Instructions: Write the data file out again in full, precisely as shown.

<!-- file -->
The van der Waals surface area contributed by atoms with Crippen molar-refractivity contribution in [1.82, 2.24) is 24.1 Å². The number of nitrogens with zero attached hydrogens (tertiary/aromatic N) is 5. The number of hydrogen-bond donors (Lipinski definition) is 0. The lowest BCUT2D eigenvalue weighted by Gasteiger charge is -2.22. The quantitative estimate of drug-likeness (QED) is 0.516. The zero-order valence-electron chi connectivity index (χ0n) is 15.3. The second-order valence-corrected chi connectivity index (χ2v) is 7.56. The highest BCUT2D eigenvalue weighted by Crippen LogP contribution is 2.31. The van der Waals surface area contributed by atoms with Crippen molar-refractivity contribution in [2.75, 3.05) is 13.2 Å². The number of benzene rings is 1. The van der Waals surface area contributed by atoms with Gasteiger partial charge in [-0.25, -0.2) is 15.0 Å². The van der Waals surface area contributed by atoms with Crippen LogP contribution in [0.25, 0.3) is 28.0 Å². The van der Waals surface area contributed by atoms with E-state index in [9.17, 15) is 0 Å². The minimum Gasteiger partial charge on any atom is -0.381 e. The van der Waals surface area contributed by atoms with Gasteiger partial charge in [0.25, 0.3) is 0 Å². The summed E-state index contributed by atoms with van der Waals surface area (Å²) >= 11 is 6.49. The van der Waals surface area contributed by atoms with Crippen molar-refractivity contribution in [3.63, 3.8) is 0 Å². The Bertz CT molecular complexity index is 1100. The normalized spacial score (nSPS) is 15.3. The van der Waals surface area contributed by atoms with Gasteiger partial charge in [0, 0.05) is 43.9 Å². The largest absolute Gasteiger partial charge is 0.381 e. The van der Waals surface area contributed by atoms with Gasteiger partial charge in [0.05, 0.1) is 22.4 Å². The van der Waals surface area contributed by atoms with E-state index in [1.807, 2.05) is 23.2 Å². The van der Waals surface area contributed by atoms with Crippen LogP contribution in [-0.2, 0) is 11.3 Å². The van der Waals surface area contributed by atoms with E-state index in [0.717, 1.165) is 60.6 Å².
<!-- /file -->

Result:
The van der Waals surface area contributed by atoms with Crippen molar-refractivity contribution in [1.82, 2.24) is 24.1 Å². The number of nitrogens with zero attached hydrogens (tertiary/aromatic N) is 5. The number of hydrogen-bond donors (Lipinski definition) is 0. The lowest BCUT2D eigenvalue weighted by Gasteiger charge is -2.22. The quantitative estimate of drug-likeness (QED) is 0.516. The zero-order valence-electron chi connectivity index (χ0n) is 15.3. The second-order valence-corrected chi connectivity index (χ2v) is 7.56. The highest BCUT2D eigenvalue weighted by Crippen LogP contribution is 2.31. The van der Waals surface area contributed by atoms with Crippen molar-refractivity contribution in [2.75, 3.05) is 13.2 Å². The number of benzene rings is 1. The van der Waals surface area contributed by atoms with Gasteiger partial charge in [-0.25, -0.2) is 15.0 Å². The van der Waals surface area contributed by atoms with Crippen LogP contribution in [0.25, 0.3) is 28.0 Å². The van der Waals surface area contributed by atoms with E-state index in [9.17, 15) is 0 Å². The minimum Gasteiger partial charge on any atom is -0.381 e. The van der Waals surface area contributed by atoms with Gasteiger partial charge in [0.25, 0.3) is 0 Å². The summed E-state index contributed by atoms with van der Waals surface area (Å²) >= 11 is 6.49. The van der Waals surface area contributed by atoms with Crippen molar-refractivity contribution in [3.63, 3.8) is 0 Å². The Bertz CT molecular complexity index is 1100. The normalized spacial score (nSPS) is 15.3. The van der Waals surface area contributed by atoms with Gasteiger partial charge in [0, 0.05) is 43.9 Å². The largest absolute Gasteiger partial charge is 0.381 e. The van der Waals surface area contributed by atoms with Gasteiger partial charge in [0.05, 0.1) is 22.4 Å². The van der Waals surface area contributed by atoms with E-state index in [1.807, 2.05) is 23.2 Å². The van der Waals surface area contributed by atoms with Crippen LogP contribution in [-0.2, 0) is 11.3 Å². The van der Waals surface area contributed by atoms with E-state index in [0.717, 1.165) is 60.6 Å².